Bolstering the number of Indigenous Australians entering the tech industry would improve diversity measures and alleviate the talent shortage at the same time.

Aboriginal and Torres Strait Islander people make up close to 0 per cent of the tech industry.

In parallel, it’s estimated that STEM professionals will make up 75 per cent of the Australian workforce by 2025.

The push comes from Indigitek, which aims to increase the participation and success of Indigenous people in the tech community.

The not-for-profit organisation joined forces with course provider General Assembly, which specialises in cultivating diverse tech talent.

The two organisations partnered to build a scholarship program specifically designed to train Aboriginal and Torres Strait Islander candidates for tech startup Cash App.

The money transfer application was launched by American businessman and software engineer Bob Lee, who died after being stabbed to death in San Francisco in April this year.

The scholarship program has been designed to create a chance for interested candidates to supercharge their career in software engineering.

It’s made up of a three-month software engineering immersive course, followed by a six-month internship.

The first successful candidate of the initiative who landed full time work with Cash App is NSW man Joshua Towney, who started the journey 18 months ago, and admits he sometimes has to pinch himself to make sure he’s not dreaming.

His wife had been trying to unsuccessfully coax him into coding for a decade because he’s always been interested in video games.

But he didn’t think it was the right fit because he didn’t want to spend four years being a struggling student.

“The silver bullet of it only being a short course won me over in the end,” he said.

He was one of about 15 students in the course. Born and raised in Dubbo, he’s part of Wiradjuri country.

“The initiative was subsidised, so all costs for the course were covered and I was able to take that crucial first step into coding and my first tech job,” Towney said.

Learning that there are only around 200 Indigenous developers Australia-wide drove home the challenge that exists of getting more Aboriginal and Torres Strait Islanders into the industry, he said.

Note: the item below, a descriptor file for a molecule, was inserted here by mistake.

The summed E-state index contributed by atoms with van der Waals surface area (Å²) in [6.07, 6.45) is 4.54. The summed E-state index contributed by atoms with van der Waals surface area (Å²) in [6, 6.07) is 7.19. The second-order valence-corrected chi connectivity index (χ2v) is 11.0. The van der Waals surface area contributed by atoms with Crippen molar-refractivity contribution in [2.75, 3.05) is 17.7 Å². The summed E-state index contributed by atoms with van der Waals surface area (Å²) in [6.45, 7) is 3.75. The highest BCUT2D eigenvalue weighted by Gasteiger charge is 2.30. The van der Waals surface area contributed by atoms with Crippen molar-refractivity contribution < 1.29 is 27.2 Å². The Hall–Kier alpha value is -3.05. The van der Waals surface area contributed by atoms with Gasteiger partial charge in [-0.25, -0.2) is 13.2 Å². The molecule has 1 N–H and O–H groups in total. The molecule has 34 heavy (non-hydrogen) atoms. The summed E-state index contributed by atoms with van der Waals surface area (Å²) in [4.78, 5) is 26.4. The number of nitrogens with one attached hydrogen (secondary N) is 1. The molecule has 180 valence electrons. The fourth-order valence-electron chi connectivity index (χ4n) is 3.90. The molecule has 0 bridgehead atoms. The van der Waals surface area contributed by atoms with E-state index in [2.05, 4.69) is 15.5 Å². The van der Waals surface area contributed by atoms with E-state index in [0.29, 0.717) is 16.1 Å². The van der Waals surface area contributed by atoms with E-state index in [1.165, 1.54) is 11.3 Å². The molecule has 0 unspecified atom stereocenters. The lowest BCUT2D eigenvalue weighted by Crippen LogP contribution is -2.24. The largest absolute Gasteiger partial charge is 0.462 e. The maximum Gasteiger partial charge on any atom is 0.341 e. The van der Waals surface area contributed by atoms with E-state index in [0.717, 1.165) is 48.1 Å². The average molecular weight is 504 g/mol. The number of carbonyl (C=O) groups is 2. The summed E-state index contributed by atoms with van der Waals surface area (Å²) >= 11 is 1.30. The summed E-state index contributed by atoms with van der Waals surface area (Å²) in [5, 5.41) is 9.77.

“You’re required to do around 20 hours of pre-work to self-teach some of the fundamentals in order to hit the ground running once the course begins.

“I knew halfway through the pre-work that I was going to love developing.”

Each day started with a coding warm-up followed by lessons, and homework most nights.

At the end of the course, he began the six-month internship with Cash App where he was immersed in the team and learned on the job.

“I must have done something right in that period as I was offered full-time employment at the end of it,” he said.

Towney admitted that taking the plunge into this career was his toughest endeavour to date but said he wouldn’t trade the experience for anything.

He works on developing the support side of the business which covers areas such as help articles, chat, and phone.

Having come from a 20-year retail and call centre career, he’s been able to provide valuable insight into the behaviours and idiosyncrasies of the everyday customer.

“The majority of the role is problem solving, which makes no two work days ever feel the same,” he said.

“Everyone here has been through the struggle of being a fledgling developer, so managers and colleagues alike are all more than happy to pass on their knowledge to help you succeed.”